The Voice Generation 

At dinner after day one of my new role picking up Amazon and voice delivery streams for Mobiquity, our school-age children broke into a random unprompted discussion about Alexa skills for Minecraft. For 10 minutes. This conversation topic was surprising, as we didn’t have a voice device in the house at the time, and we don’t use Siri.

Within a week, the uptake started - first with Echo Plus, then Echo Show, lights, Nest, and home security integration. As novel as it was to talk to Alexa and turn the lights off with my voice, the kids' quick adoption of voice has been the most interesting part, with the following observations:

  • Instant – Without any learning curve, hesitation or preconception, kids run the device like any other without much concern for failure. To me – this is the most illuminating aspect of the tech so far.
  • Listening – Barriers to access iOS or OSX-centric apps (Spotify) has eliminated the kid barriers associated with playing music. The Echo devices have also gone missing and found later, post-dance party, in various bedrooms.
  • Playing – More so than adults, kids tend to randomly discover features, games, facts, and fun things to do with Alexa. Soon this will be the ultimate homework hack for math facts and spelling.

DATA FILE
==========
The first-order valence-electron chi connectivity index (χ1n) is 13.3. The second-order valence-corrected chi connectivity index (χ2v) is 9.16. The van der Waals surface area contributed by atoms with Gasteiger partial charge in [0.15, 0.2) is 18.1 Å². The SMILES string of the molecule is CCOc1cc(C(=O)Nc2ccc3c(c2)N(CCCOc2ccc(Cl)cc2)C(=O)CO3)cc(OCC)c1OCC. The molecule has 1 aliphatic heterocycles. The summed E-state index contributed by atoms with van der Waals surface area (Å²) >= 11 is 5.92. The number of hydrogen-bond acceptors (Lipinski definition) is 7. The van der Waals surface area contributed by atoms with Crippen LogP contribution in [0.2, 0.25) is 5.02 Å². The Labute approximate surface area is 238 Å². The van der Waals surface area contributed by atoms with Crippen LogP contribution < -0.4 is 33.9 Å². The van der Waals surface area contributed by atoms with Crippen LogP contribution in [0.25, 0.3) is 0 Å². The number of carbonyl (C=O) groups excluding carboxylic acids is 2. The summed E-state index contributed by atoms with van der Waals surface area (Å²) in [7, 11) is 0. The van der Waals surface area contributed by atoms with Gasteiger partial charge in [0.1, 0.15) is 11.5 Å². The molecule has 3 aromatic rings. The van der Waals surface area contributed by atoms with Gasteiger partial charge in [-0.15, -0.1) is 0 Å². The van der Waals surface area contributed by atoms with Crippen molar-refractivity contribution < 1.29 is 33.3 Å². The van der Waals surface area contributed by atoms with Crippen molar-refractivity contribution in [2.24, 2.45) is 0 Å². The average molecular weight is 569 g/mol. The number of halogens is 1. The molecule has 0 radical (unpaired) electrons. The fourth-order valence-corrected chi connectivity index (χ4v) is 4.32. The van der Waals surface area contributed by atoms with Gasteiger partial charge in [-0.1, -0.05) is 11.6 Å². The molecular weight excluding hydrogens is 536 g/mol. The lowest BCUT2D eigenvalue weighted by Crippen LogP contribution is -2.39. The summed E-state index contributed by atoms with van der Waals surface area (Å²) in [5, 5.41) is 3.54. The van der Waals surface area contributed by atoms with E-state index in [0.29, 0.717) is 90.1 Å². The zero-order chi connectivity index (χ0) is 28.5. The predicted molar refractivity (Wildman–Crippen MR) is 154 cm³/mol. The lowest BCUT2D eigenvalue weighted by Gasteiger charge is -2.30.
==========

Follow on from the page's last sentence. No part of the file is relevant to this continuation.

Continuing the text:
• Purchasing– We’re keeping this out of view, but inevitably this is going to be the wildcard. Since Alexa doesn’t (without training for up to 10 user voices) distinguish by voice/account owner, practically anyone in the house will have an ability to buy things via voice commands. On top of rogue App Store and Prime Video purchases, this represents a significant upside for the domestic purchasing bandits.

Voice is exactly where mobile applications were 8-9 years ago. We see an initial tsunami of services (in this case >25,000 Alexa skills), some of which provide limited value. But, at the same time, these skills have started to captivate an entire generation of users and developers. Perhaps the voice generation will spend less time hunched over devices and embrace a natural language interaction model for getting things done? If I were under 11 years old and had a voice machine to buy me things, I’d be all over it.

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